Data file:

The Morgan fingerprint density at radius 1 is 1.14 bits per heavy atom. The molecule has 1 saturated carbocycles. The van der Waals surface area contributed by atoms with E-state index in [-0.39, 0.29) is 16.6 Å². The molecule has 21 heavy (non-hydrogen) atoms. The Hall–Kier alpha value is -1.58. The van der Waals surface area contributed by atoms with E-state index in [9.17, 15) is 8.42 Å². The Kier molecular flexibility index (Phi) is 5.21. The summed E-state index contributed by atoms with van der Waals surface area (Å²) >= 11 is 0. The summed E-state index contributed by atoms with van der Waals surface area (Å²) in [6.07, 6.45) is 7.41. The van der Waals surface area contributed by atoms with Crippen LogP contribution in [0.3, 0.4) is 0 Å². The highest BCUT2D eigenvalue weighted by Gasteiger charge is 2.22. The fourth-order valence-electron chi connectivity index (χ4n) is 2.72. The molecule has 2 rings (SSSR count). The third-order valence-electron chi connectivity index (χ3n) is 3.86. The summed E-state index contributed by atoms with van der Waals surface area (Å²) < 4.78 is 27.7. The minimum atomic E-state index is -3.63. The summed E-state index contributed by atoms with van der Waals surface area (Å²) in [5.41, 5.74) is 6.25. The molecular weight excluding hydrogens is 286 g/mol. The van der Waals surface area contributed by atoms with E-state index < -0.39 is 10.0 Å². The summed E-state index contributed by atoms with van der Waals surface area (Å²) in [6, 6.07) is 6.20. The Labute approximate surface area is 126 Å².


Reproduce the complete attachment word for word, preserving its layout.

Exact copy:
The Morgan fingerprint density at radius 1 is 1.14 bits per heavy atom. The molecule has 1 saturated carbocycles. The van der Waals surface area contributed by atoms with E-state index in [-0.39, 0.29) is 16.6 Å². The molecule has 21 heavy (non-hydrogen) atoms. The Hall–Kier alpha value is -1.58. The van der Waals surface area contributed by atoms with E-state index in [9.17, 15) is 8.42 Å². The Kier molecular flexibility index (Phi) is 5.21. The summed E-state index contributed by atoms with van der Waals surface area (Å²) >= 11 is 0. The summed E-state index contributed by atoms with van der Waals surface area (Å²) in [6.07, 6.45) is 7.41. The van der Waals surface area contributed by atoms with Crippen LogP contribution in [0.3, 0.4) is 0 Å². The highest BCUT2D eigenvalue weighted by Gasteiger charge is 2.22. The fourth-order valence-electron chi connectivity index (χ4n) is 2.72. The molecule has 2 rings (SSSR count). The third-order valence-electron chi connectivity index (χ3n) is 3.86. The summed E-state index contributed by atoms with van der Waals surface area (Å²) < 4.78 is 27.7. The minimum atomic E-state index is -3.63. The summed E-state index contributed by atoms with van der Waals surface area (Å²) in [5.41, 5.74) is 6.25. The molecular weight excluding hydrogens is 286 g/mol. The van der Waals surface area contributed by atoms with E-state index < -0.39 is 10.0 Å². The summed E-state index contributed by atoms with van der Waals surface area (Å²) in [6, 6.07) is 6.20. The Labute approximate surface area is 126 Å².